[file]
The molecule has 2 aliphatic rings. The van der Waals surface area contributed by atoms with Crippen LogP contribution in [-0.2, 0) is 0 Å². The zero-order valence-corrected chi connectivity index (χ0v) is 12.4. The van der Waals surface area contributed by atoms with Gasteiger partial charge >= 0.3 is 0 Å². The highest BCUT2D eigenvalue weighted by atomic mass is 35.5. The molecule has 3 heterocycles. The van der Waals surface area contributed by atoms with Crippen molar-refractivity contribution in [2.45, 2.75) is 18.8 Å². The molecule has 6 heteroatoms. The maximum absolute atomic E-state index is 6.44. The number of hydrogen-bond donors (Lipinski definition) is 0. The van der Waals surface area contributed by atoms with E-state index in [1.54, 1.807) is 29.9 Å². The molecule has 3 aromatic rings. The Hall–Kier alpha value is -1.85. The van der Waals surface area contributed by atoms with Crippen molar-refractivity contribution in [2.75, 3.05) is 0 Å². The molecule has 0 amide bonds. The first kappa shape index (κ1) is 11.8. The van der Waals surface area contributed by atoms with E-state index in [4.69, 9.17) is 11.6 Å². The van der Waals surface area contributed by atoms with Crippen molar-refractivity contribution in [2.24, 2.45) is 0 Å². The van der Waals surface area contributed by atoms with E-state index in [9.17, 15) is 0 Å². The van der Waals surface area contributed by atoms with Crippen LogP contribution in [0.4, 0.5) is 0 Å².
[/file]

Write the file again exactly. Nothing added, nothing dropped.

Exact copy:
The molecule has 2 aliphatic rings. The van der Waals surface area contributed by atoms with Crippen LogP contribution in [-0.2, 0) is 0 Å². The zero-order valence-corrected chi connectivity index (χ0v) is 12.4. The van der Waals surface area contributed by atoms with Gasteiger partial charge >= 0.3 is 0 Å². The highest BCUT2D eigenvalue weighted by atomic mass is 35.5. The molecule has 3 heterocycles. The van der Waals surface area contributed by atoms with Crippen molar-refractivity contribution in [2.45, 2.75) is 18.8 Å². The molecule has 6 heteroatoms. The maximum absolute atomic E-state index is 6.44. The number of hydrogen-bond donors (Lipinski definition) is 0. The van der Waals surface area contributed by atoms with E-state index in [1.54, 1.807) is 29.9 Å². The molecule has 3 aromatic rings. The Hall–Kier alpha value is -1.85. The van der Waals surface area contributed by atoms with Crippen molar-refractivity contribution in [2.75, 3.05) is 0 Å². The molecule has 0 amide bonds. The first kappa shape index (κ1) is 11.8. The van der Waals surface area contributed by atoms with E-state index in [4.69, 9.17) is 11.6 Å². The van der Waals surface area contributed by atoms with Crippen molar-refractivity contribution in [2.24, 2.45) is 0 Å². The van der Waals surface area contributed by atoms with E-state index in [9.17, 15) is 0 Å². The van der Waals surface area contributed by atoms with Crippen LogP contribution in [0.4, 0.5) is 0 Å².